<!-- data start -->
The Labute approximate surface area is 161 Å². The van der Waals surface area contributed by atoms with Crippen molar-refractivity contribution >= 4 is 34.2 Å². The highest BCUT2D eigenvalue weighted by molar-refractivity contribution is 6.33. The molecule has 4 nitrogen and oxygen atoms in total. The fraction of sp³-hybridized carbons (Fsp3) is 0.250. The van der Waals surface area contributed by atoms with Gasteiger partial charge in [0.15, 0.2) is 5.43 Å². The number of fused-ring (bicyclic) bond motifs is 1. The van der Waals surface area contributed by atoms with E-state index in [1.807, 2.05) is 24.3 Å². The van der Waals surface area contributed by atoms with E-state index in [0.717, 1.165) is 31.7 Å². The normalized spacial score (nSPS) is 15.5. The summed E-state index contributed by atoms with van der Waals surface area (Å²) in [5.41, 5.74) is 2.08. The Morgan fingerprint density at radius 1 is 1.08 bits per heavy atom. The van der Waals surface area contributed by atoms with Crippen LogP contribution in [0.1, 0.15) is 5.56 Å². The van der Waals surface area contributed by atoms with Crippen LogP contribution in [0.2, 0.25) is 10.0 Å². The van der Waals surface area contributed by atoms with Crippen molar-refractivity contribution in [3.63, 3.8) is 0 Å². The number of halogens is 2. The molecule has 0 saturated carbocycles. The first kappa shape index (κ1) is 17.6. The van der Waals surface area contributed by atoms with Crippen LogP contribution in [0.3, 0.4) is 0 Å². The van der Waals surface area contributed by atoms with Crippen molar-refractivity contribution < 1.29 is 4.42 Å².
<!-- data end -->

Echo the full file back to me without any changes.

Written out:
The Labute approximate surface area is 161 Å². The van der Waals surface area contributed by atoms with Crippen molar-refractivity contribution >= 4 is 34.2 Å². The highest BCUT2D eigenvalue weighted by molar-refractivity contribution is 6.33. The molecule has 4 nitrogen and oxygen atoms in total. The fraction of sp³-hybridized carbons (Fsp3) is 0.250. The van der Waals surface area contributed by atoms with Gasteiger partial charge in [0.15, 0.2) is 5.43 Å². The number of fused-ring (bicyclic) bond motifs is 1. The van der Waals surface area contributed by atoms with E-state index in [1.807, 2.05) is 24.3 Å². The van der Waals surface area contributed by atoms with E-state index in [0.717, 1.165) is 31.7 Å². The normalized spacial score (nSPS) is 15.5. The summed E-state index contributed by atoms with van der Waals surface area (Å²) in [5.41, 5.74) is 2.08. The Morgan fingerprint density at radius 1 is 1.08 bits per heavy atom. The van der Waals surface area contributed by atoms with Crippen LogP contribution in [0.1, 0.15) is 5.56 Å². The van der Waals surface area contributed by atoms with Crippen LogP contribution in [0.2, 0.25) is 10.0 Å². The van der Waals surface area contributed by atoms with Crippen molar-refractivity contribution in [3.63, 3.8) is 0 Å². The number of halogens is 2. The molecule has 0 saturated carbocycles. The first kappa shape index (κ1) is 17.6. The van der Waals surface area contributed by atoms with Crippen LogP contribution in [0.3, 0.4) is 0 Å². The van der Waals surface area contributed by atoms with Crippen molar-refractivity contribution < 1.29 is 4.42 Å².